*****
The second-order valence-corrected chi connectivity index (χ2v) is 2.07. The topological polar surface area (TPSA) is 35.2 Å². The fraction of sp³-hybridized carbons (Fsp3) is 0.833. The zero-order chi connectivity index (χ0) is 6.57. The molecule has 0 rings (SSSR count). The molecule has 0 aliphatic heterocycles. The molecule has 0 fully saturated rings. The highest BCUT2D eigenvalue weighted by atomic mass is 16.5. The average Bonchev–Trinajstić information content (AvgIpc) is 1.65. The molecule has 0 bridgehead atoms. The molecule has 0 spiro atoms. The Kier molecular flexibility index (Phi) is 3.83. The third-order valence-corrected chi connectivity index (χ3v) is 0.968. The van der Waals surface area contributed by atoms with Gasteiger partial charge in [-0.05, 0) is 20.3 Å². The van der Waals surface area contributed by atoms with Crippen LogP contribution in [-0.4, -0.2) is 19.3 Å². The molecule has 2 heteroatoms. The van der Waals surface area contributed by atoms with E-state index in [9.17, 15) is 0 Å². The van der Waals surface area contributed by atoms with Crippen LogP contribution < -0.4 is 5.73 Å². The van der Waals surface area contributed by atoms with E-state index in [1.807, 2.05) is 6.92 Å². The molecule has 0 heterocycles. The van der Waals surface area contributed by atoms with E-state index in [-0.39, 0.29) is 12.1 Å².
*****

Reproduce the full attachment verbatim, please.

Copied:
The second-order valence-corrected chi connectivity index (χ2v) is 2.07. The topological polar surface area (TPSA) is 35.2 Å². The fraction of sp³-hybridized carbons (Fsp3) is 0.833. The zero-order chi connectivity index (χ0) is 6.57. The molecule has 0 rings (SSSR count). The molecule has 0 aliphatic heterocycles. The molecule has 0 fully saturated rings. The highest BCUT2D eigenvalue weighted by atomic mass is 16.5. The average Bonchev–Trinajstić information content (AvgIpc) is 1.65. The molecule has 0 bridgehead atoms. The molecule has 0 spiro atoms. The Kier molecular flexibility index (Phi) is 3.83. The third-order valence-corrected chi connectivity index (χ3v) is 0.968. The van der Waals surface area contributed by atoms with Gasteiger partial charge in [-0.05, 0) is 20.3 Å². The van der Waals surface area contributed by atoms with Crippen LogP contribution in [-0.4, -0.2) is 19.3 Å². The molecule has 2 heteroatoms. The van der Waals surface area contributed by atoms with E-state index in [9.17, 15) is 0 Å². The van der Waals surface area contributed by atoms with Crippen LogP contribution < -0.4 is 5.73 Å². The van der Waals surface area contributed by atoms with E-state index in [1.807, 2.05) is 6.92 Å². The molecule has 0 heterocycles. The van der Waals surface area contributed by atoms with E-state index in [-0.39, 0.29) is 12.1 Å².